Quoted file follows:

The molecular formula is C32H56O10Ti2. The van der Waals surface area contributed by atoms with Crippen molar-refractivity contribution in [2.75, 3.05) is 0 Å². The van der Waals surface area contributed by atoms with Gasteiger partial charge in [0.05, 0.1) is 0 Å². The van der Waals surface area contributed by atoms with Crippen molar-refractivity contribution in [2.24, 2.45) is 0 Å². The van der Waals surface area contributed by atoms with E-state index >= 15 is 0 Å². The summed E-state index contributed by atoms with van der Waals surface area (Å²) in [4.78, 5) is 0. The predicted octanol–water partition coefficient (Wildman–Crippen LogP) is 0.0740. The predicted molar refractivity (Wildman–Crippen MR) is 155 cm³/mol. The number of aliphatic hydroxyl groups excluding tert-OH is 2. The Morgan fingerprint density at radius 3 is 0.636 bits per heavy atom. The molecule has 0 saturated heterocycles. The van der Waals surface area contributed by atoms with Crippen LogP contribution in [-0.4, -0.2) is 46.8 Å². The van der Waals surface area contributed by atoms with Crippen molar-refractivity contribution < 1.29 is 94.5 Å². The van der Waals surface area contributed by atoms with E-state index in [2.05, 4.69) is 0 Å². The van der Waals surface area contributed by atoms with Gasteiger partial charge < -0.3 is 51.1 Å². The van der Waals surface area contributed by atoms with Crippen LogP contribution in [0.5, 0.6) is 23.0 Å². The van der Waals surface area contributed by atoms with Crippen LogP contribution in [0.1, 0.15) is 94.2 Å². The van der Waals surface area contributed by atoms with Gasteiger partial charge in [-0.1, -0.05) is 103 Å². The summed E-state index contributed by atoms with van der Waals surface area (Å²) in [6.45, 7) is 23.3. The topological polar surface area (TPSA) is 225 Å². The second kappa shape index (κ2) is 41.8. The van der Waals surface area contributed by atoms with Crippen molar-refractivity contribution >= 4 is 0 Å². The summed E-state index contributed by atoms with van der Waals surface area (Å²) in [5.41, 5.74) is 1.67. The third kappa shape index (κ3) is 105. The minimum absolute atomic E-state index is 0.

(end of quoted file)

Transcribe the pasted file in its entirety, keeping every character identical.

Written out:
The molecular formula is C32H56O10Ti2. The van der Waals surface area contributed by atoms with Crippen molar-refractivity contribution in [2.75, 3.05) is 0 Å². The van der Waals surface area contributed by atoms with Gasteiger partial charge in [0.05, 0.1) is 0 Å². The van der Waals surface area contributed by atoms with Crippen molar-refractivity contribution in [2.24, 2.45) is 0 Å². The van der Waals surface area contributed by atoms with E-state index >= 15 is 0 Å². The summed E-state index contributed by atoms with van der Waals surface area (Å²) in [4.78, 5) is 0. The predicted octanol–water partition coefficient (Wildman–Crippen LogP) is 0.0740. The predicted molar refractivity (Wildman–Crippen MR) is 155 cm³/mol. The number of aliphatic hydroxyl groups excluding tert-OH is 2. The Morgan fingerprint density at radius 3 is 0.636 bits per heavy atom. The molecule has 0 saturated heterocycles. The van der Waals surface area contributed by atoms with Crippen LogP contribution in [-0.4, -0.2) is 46.8 Å². The van der Waals surface area contributed by atoms with Crippen molar-refractivity contribution < 1.29 is 94.5 Å². The van der Waals surface area contributed by atoms with E-state index in [2.05, 4.69) is 0 Å². The van der Waals surface area contributed by atoms with Gasteiger partial charge < -0.3 is 51.1 Å². The van der Waals surface area contributed by atoms with Crippen LogP contribution in [0.5, 0.6) is 23.0 Å². The van der Waals surface area contributed by atoms with Crippen LogP contribution in [0.1, 0.15) is 94.2 Å². The van der Waals surface area contributed by atoms with Gasteiger partial charge in [-0.1, -0.05) is 103 Å². The summed E-state index contributed by atoms with van der Waals surface area (Å²) in [6.45, 7) is 23.3. The topological polar surface area (TPSA) is 225 Å². The second kappa shape index (κ2) is 41.8. The van der Waals surface area contributed by atoms with Crippen molar-refractivity contribution >= 4 is 0 Å². The summed E-state index contributed by atoms with van der Waals surface area (Å²) in [5.41, 5.74) is 1.67. The third kappa shape index (κ3) is 105. The minimum absolute atomic E-state index is 0.